This Garrulus glandarius was looking for food on a meadow in Oxford, England, UK, Europe. The species, unlike some Homo sapiens on the island, can plan for the future.
Dangers to these birds are the daft who use their feathers for fishing or decoration. On top of, that there are the silly who persecute them because of their natural habit of feeding on newly hatched birds of other species.
Yesterday was the first time I actually managed to take a photo of an Alectoris barbara. They roam the scrubland close to where I live.
Although classified as least concern, numbers of this species are decreasing. Threats include hunting, pesticides and outbreaks of fire.
This Eudyptes chrysocome was breeding on West Point Island in the Falkland Islands in 2014. Seeing the colony was fantastic – a great mix of Rockhopper Penguins and Black-browed Albatrosses.
Rockhopper taxonomy is tricky. Some scientist distinguish between three species while others see three subspecies. However, all of them are in decline.
Souther Rockhoppers are classified as vulnerable on the Red List. The main threat is the climate crisis because the penguins need cold waters and the oceans are heating up. On top of that, oil pollution and hydrocarbon is a threat (https://www.iucnredlist.org/species/22735250/132664584#threats).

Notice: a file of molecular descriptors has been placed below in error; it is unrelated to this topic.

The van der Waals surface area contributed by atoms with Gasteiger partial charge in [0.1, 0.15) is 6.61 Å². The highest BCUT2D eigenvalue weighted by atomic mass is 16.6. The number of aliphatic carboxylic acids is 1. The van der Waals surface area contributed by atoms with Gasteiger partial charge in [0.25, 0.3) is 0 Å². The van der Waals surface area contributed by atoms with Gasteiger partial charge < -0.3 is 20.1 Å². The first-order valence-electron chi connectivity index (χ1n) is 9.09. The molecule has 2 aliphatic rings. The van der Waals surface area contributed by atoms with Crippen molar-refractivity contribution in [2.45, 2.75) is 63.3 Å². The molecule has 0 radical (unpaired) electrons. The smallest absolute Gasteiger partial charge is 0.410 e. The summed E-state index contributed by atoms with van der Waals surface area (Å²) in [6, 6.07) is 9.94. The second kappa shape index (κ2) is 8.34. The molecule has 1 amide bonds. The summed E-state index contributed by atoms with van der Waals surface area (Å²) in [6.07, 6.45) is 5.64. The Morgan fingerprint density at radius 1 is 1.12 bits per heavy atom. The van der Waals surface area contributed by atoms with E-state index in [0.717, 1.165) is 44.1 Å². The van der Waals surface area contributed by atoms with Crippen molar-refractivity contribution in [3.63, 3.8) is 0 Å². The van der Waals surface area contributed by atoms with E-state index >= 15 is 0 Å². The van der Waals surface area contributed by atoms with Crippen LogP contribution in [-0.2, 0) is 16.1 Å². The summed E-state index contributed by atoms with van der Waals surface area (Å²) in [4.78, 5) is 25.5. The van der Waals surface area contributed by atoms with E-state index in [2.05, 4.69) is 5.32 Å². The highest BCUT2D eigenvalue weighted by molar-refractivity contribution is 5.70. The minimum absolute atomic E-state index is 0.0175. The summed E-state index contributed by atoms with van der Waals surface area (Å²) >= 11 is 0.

This flock of Ichthyaetus hemprichii was on a beach on the island of Masirah in Oman. I saw them a few years ago. The species is least concern on the Red List but numbers are decreasing.
Main threats are oil and gas drilling, industrial and military effluents and egg collection. The sooner we humans stop using fossil fuels the better for the whole planet. (https://www.iucnredlist.org/species/22694303/132539775#threats)
This male Pavo cristatus was at home on the grounds of Eggenberg Palace near Graz in Austria. The species originated on the Indian subcontinent but is spread worldwide now as ornamental birds in gardens or zoos. They are still being poached though for their meat and feathers.